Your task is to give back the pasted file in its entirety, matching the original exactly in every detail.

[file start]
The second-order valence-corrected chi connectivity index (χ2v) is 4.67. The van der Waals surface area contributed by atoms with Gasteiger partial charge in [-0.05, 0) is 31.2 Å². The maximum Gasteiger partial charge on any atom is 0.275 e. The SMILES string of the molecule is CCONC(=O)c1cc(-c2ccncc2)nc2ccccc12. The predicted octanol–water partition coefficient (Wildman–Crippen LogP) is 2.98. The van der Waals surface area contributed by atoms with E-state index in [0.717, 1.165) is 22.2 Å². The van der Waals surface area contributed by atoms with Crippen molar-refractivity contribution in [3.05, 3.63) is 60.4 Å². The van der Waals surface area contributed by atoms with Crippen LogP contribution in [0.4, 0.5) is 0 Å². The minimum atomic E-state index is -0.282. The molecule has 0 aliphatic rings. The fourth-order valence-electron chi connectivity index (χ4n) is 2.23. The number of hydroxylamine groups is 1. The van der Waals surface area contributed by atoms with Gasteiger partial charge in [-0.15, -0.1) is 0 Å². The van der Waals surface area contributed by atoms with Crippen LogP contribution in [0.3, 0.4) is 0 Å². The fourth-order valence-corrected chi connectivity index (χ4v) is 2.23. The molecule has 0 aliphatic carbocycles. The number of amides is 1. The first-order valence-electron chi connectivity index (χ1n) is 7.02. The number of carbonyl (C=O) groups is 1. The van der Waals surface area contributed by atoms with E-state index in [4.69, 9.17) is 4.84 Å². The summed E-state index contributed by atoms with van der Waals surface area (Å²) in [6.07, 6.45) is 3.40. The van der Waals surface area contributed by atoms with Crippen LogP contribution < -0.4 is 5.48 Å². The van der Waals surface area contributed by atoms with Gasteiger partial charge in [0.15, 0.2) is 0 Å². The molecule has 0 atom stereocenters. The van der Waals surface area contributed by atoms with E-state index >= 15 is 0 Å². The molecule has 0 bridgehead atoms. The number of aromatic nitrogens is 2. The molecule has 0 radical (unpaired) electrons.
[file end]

The second-order valence-corrected chi connectivity index (χ2v) is 4.67. The van der Waals surface area contributed by atoms with Gasteiger partial charge in [-0.05, 0) is 31.2 Å². The maximum Gasteiger partial charge on any atom is 0.275 e. The SMILES string of the molecule is CCONC(=O)c1cc(-c2ccncc2)nc2ccccc12. The predicted octanol–water partition coefficient (Wildman–Crippen LogP) is 2.98. The van der Waals surface area contributed by atoms with E-state index in [0.717, 1.165) is 22.2 Å². The van der Waals surface area contributed by atoms with Crippen molar-refractivity contribution in [3.05, 3.63) is 60.4 Å². The van der Waals surface area contributed by atoms with Crippen LogP contribution in [0.4, 0.5) is 0 Å². The minimum atomic E-state index is -0.282. The molecule has 0 aliphatic rings. The fourth-order valence-electron chi connectivity index (χ4n) is 2.23. The number of hydroxylamine groups is 1. The van der Waals surface area contributed by atoms with Gasteiger partial charge in [-0.15, -0.1) is 0 Å². The van der Waals surface area contributed by atoms with Crippen LogP contribution in [0.3, 0.4) is 0 Å². The fourth-order valence-corrected chi connectivity index (χ4v) is 2.23. The molecule has 0 aliphatic carbocycles. The number of amides is 1. The first-order valence-electron chi connectivity index (χ1n) is 7.02. The number of carbonyl (C=O) groups is 1. The van der Waals surface area contributed by atoms with E-state index in [4.69, 9.17) is 4.84 Å². The summed E-state index contributed by atoms with van der Waals surface area (Å²) in [6.07, 6.45) is 3.40. The van der Waals surface area contributed by atoms with Crippen LogP contribution < -0.4 is 5.48 Å². The van der Waals surface area contributed by atoms with Gasteiger partial charge in [0.15, 0.2) is 0 Å². The molecule has 0 atom stereocenters. The van der Waals surface area contributed by atoms with E-state index >= 15 is 0 Å². The molecule has 0 bridgehead atoms. The number of aromatic nitrogens is 2. The molecule has 0 radical (unpaired) electrons.